There's high anxiety under the redwoods in Monte Rio as more than 2,000 wealthy men begin arriving today for their annual retreat — to be greeted by an unknown number of people protesting their presence along the tranquil Russian River.
But it's not the plutocrats and power brokers of the Bohemian Club who have Monte Rio residents and merchants on edge. It's the demonstrators, who haven't always been polite, or good for business.
"There have been some really nice people, and some jerks," said Suzi Schaffert, who has run the Rio Theater since 1993. "I don't know what we're in for this year."
Tia Resleure, an artist and dog dental hygienist who lives close by the Bohemian Grove gates, questioned the whole idea of protesting corporate power in an economically depressed village.
"It doesn't do any good for the community, and I don't think it does anything for their cause, either," said Resleure, who moved two years ago from San Francisco's North Beach to a modest house beneath towering redwoods.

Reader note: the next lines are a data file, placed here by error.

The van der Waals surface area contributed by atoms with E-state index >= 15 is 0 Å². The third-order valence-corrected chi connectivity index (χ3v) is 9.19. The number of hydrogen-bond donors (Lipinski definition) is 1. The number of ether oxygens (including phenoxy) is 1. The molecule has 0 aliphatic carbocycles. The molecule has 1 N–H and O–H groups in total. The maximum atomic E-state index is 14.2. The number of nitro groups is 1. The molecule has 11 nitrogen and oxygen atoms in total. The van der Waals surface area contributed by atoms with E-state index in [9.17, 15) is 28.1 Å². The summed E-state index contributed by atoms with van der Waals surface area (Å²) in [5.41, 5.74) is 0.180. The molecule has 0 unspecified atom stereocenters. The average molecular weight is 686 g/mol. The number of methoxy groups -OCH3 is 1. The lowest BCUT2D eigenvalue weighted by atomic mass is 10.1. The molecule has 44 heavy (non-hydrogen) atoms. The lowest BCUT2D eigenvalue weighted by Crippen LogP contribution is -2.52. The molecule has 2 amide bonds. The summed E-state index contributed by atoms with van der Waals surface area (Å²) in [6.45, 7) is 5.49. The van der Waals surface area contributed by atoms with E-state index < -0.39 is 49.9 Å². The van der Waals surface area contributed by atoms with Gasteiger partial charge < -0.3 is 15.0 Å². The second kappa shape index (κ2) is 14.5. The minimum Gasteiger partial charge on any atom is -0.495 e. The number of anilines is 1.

Demonstrations belong in front of a major bank or the Bohemian Club in San Francisco "where you'll get more attention," she said.
Monte Rio, on a bend in the Russian River between Guerneville and the coast, has the fourth-lowest household median income in Sonoma County, at $41,094, compared with $59,326 in Santa Rosa and $85,208 in the rural enclave of Graton, according to the Census Bureau.
Entrance to the 2,700-acre grove is down a narrow road called Bohemian Avenue on the eastern edge of Monte Rio, where a work crew from the grove picked up tree branches Wednesday in preparation for today's start of the 18-day encampment.
Expensive cars were arriving Wednesday at the gate monitored by private security guards and a sheriff's deputy.
The Bohemians, a 2,400-member, all-male club, have been retreating to their wooded and intensely private grove since the 1870s.